Set the appropriate values on the twist message object according to values in text boxes
    It seems that turtlesim only uses the x property of the linear object 
    and the z property of the angular object
    **/
    var linearX = 0.0;
    var angularZ = 0.0;

    // get values from text input fields. Note for simplicity we are not validating.
    linearX = 0 + Number(document.getElementById('linearXText').value);
    angularZ = 0 + Number(document.getElementById('angularZText').value);

    // Set the appropriate values on the message object
    twist.linear.x = linearX;
    twist.angular.z = angularZ;

    // Publish the message 
    cmdVelTopic.publish(twist);
}
</script>
</head>

<body>
<form name="ctrlPanel">
<p>Enter positive or negative numeric decimal values in the boxes below</p>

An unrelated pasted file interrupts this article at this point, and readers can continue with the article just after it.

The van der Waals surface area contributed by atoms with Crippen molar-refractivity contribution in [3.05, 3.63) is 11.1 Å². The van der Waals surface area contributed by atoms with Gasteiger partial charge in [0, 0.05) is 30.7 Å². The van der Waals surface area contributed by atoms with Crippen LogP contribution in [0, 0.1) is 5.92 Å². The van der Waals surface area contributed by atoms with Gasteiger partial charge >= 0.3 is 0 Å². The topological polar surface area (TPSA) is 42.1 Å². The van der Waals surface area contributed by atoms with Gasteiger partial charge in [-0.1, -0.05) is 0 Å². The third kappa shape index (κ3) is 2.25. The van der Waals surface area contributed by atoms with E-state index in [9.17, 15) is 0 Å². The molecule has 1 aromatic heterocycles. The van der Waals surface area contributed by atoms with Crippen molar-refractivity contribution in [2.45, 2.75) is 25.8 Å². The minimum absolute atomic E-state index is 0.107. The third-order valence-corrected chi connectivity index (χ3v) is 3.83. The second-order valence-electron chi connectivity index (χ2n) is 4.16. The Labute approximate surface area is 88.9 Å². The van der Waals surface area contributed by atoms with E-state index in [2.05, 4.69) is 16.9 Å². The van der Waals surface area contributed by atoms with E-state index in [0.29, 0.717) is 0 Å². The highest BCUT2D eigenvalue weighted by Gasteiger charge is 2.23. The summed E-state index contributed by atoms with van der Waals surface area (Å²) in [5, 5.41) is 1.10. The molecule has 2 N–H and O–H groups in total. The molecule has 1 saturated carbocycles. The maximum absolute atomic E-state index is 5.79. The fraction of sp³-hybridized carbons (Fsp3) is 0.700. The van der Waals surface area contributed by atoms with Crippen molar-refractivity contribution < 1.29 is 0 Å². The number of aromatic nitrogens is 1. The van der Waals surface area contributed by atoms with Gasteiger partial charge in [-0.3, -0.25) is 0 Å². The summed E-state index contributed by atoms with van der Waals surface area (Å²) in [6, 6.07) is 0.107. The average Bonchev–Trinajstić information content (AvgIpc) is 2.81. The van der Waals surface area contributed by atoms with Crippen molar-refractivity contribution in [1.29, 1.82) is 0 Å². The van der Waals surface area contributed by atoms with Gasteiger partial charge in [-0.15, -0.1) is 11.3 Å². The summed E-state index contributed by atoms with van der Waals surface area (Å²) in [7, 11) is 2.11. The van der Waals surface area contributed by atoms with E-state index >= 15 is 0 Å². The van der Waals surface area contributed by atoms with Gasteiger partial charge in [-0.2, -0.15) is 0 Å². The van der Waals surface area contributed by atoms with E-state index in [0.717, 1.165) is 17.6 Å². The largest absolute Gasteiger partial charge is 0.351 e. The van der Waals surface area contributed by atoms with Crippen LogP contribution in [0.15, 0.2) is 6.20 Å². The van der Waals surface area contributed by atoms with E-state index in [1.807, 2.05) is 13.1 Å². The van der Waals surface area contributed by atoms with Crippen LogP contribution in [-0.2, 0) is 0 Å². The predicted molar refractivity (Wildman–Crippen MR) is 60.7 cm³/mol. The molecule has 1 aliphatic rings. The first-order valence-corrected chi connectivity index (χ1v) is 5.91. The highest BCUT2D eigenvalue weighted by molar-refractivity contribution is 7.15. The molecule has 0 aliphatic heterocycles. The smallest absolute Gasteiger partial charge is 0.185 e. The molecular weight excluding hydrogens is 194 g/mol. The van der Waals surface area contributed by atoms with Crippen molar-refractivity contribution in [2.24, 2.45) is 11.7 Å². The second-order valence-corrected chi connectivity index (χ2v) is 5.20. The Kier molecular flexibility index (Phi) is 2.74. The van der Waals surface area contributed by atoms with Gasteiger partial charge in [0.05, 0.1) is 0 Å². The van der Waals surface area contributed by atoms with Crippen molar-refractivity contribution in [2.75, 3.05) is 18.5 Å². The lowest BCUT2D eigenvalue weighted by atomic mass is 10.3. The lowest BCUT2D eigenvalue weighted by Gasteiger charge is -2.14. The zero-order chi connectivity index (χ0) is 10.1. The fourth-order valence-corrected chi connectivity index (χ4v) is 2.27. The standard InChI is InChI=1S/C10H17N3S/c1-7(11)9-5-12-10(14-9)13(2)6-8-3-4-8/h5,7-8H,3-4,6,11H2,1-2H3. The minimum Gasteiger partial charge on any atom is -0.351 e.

<table>
 <tr><td>Linear X</td><td><input id="linearXText" name="linearXText" type="text" value="1.5"/></td></tr>
 <tr><td>Angular Z</td><td><input id="angularZText" name="angularZText" type="text" value="1.5"/></td></tr>
</table>
<button id="sendMsg" type="button" onclick="pubMessage()">Publish Message</button>
</form>
<div id="feedback"></div>
</body>
</html>

 What Did We Do?

So what did we accomplish in this tutorial? Something pretty cool in my opinion: we created a new controller for the existing turtlesim node without modifying that code
at all. The decoupled publish/subscribe approach that ROS supports made this accomplishment possible. I could argue that the simple node we created is superior in some ways to the command window that comes with the complete ROS installation:

  • It seems that the arrow keys always send a 2 or -2. We can send any values using our web page to make the movements greater or finer grained.
  • As much as I tried, I could not send linear and angular values in the same message by pressing the keys simultaneously. We can do that with the web page which allows the turtle to travel in arc paths.